3. Is Australia a developed country?

    Australia is one of the most developed countries in the world. The nation's per capita gross domestic product (GDP), one ... Read Full Answer >>
  4. Is Canada a developed country?

    Canada is a developed country. Countries that are considered to have developed economies exhibit strength in typical economic ... Read Full Answer >>
  5. How do you make working capital adjustments in transfer pricing?

    Transfer pricing refers to prices that a multinational company or group charges a second party operating in a different tax ... Read Full Answer >>
  6. Are Canadian Pension Plans inflation-protected?

    The Canada Pension Plan protects pension holdings against inflation and adjusts its annual rates for inflation. The Canada ... Read Full Answer >>

You May Also Like

Hot Definitions
  1. Take A Bath

    A slang term referring to the situation of an investor who has experienced a large loss from an investment or speculative ...
  2. Black Friday

    1. A day of stock market catastrophe. Originally, September 24, 1869, was deemed Black Friday. The crash was sparked by gold ...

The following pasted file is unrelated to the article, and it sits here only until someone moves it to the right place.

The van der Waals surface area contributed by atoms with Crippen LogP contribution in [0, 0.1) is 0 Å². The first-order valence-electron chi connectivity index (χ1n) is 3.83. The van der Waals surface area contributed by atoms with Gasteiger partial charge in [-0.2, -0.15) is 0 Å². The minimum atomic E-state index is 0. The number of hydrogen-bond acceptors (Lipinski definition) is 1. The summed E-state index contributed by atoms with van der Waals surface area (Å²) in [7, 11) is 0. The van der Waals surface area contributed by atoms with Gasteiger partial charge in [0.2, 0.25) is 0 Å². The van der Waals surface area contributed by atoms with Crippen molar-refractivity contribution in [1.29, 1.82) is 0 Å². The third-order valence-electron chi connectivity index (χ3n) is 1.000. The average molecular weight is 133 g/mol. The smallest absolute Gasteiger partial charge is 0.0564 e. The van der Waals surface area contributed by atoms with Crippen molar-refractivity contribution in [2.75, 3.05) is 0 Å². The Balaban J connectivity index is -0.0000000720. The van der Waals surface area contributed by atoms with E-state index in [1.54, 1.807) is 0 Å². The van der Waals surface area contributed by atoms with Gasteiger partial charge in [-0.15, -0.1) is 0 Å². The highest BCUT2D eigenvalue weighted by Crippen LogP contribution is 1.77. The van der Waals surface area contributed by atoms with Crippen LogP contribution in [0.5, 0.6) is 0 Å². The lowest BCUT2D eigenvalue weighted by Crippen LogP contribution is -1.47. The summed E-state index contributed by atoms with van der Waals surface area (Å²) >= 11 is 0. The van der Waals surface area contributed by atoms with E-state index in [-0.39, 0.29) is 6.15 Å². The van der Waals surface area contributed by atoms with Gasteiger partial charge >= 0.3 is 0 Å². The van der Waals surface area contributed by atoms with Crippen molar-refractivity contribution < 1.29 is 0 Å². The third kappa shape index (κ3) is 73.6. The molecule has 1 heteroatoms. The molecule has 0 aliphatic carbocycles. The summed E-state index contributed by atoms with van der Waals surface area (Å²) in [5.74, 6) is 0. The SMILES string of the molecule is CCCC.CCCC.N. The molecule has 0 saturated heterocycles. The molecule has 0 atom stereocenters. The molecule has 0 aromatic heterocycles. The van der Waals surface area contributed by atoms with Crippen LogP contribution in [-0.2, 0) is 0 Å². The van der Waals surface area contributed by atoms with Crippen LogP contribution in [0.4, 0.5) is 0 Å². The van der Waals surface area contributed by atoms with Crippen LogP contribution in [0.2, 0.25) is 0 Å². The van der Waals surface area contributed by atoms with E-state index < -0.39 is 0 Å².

3. Turkey

    Slang for an investment that yields disappointing results or turns out worse than expected. Failed business deals, securities ...
  4. Barefoot Pilgrim

    A slang term for an unsophisticated investor who loses all of his or her wealth by trading equities in the stock market. ...
  5. Quick Ratio

    The quick ratio is an indicator of a company’s short-term liquidity. The quick ratio measures a company’s ability to meet ...
  6. Black Tuesday

    October 29, 1929, when the DJIA fell 12% - one of the largest one-day drops in stock market history. More than 16 million ...
Trading Center